S: Pinta & Nina in Memphis - 2011
BC: The End
FC: Pinta & Nina in Memphis
1: In honor of Columbus Day, exact replicas of the Pinta and the Nina were docked along the Memphis riverfront. These replicas were handcrafted by Portuguese shipbuilders in Brazil using the same tools and methods as the shipbuilders of the 1400's. | Only one thing was done differently on the replicas as compared to the originals; NO PINE TAR!! Every part of the ship that you will see stained black would have originally been coded in a watertight, extremely sticky pine tar. According to the crew-members/guides the use of pine tar as a sealant for the ships resulted in the crew members being covered in the black sticky mess. | Having pine tar stuck to you is even worse than having large blobs of bubblegum stuck in your hair and shoes without any way of getting it off. Not even Columbus, the ship's captain, would have been immune to this plight. Although he would not of been covered in it as bad as the crewmen, he definitely would have gotten pine tar all over his shoes. As a result everyone aboard the ship would have tracked this black sticky mess everywhere they went whenever they came to shore in a port city. The people who lived in these port cities started calling them "tar heels".
2: The Pinta
3: The Pinta was larger than the Nina, but smaller than the Santa Maria,Columbus's flagship. Unfortunately, the Santa Maria sank during a storm and did not complete the voyage.
6: The Nina
8: This is a model of the
9: ship's framework skeleton.
10: This completed model of the ship has the windlass mounted on its deck. It was used to raise and lower heavy objects onto the ship such as the ship's boat and the anchors.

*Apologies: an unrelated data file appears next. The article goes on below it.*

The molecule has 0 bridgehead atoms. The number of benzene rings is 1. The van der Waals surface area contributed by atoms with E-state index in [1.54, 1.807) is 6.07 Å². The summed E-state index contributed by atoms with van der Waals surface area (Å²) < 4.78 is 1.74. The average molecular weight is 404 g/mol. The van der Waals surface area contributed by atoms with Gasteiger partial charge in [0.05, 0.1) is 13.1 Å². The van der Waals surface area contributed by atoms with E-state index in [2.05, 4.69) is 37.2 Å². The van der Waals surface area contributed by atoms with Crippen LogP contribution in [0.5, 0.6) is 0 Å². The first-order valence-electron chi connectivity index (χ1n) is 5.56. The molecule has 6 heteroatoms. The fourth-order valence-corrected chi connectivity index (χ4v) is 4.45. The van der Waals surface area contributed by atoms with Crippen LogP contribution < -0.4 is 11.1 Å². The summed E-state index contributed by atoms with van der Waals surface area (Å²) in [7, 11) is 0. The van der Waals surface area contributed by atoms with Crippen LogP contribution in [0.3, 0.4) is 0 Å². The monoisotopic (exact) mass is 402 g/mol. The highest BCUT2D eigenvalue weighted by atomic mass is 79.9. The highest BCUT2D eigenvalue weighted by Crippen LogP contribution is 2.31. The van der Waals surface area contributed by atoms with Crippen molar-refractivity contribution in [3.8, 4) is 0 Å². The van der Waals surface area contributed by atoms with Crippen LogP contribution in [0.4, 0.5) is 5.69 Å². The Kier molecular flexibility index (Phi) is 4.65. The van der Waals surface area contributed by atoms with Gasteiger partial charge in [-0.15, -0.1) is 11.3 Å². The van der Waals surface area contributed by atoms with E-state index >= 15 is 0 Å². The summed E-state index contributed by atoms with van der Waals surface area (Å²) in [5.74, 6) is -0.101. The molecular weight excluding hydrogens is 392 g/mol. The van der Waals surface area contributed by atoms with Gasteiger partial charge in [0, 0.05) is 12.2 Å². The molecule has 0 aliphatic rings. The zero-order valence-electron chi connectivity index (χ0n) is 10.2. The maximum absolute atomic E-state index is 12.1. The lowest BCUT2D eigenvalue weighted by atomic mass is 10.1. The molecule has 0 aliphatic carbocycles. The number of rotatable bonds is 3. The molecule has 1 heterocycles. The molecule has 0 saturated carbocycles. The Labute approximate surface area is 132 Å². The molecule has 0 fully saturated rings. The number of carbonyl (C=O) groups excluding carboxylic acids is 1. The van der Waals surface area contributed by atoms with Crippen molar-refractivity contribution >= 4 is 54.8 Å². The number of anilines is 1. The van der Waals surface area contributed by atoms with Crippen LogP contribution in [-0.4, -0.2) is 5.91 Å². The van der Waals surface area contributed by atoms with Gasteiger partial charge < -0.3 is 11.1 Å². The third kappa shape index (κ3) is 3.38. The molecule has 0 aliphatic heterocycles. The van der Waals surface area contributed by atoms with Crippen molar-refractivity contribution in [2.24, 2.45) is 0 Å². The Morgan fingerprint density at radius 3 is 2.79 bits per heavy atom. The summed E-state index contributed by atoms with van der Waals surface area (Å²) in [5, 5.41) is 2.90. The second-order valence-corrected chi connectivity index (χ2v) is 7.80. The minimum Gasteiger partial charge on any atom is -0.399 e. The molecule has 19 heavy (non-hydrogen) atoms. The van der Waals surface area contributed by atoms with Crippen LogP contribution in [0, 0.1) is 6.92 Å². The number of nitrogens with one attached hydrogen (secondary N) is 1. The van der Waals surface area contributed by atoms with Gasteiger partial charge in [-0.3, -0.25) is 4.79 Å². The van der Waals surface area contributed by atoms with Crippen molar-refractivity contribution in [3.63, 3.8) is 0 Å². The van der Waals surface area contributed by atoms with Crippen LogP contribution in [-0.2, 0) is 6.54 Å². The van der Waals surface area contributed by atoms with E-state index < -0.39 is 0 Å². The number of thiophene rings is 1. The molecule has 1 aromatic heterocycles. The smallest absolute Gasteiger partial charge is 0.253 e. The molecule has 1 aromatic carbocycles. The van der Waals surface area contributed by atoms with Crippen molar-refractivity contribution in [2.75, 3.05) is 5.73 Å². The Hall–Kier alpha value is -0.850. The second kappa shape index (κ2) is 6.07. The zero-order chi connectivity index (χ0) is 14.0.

15: The ships coffin, a massive, watertight, wooden storage box located on the upper deck of the ship, held all of the ship's most valuable items.
20: Remember that everything on the ship that is black would have originally been coated in sticky pine tar!
22: Sailors were given wine rations rather than water because over time freshwater stored in barrels grows bacteria. Consuming bacteria infested water causes dysentery which in the 1400's lead to dehydration and slow painful death! not only did the alcohol in wine prevent the growth of bacteria, but also the vitamin C in wine prevented scurvy.
23: Each of the ships would have originally set sail equipped with 20 anchors. The reason ships had so many anchors was that they had to be raised using the windlass. This process took three strong crewmen 30 to 45 min. to accomplish. Consequently, when a storm was brewing at sea, the ship's captain would give the order to cut and run rather than raise the anchor.
24: This is the captain's map desk where the maps and charts would be stored.
25: Literally tons of these heavy ballast stones would be loaded into the ship's hull to serve as a counterweight and keep the ship from capsizing.
27: , brass,
28: Unlike the large Galion style ships made famous in pirate movies, Columbus's ships did not have a captain's wheel. Instead the sailors had to steer with only a rudder attached to a massively long wooden pole. | rudder arm
30: Originally the ship's hold would have been the place where all of the supplies and rations were stored.
31: The crew members would have slept on the deck of the ship!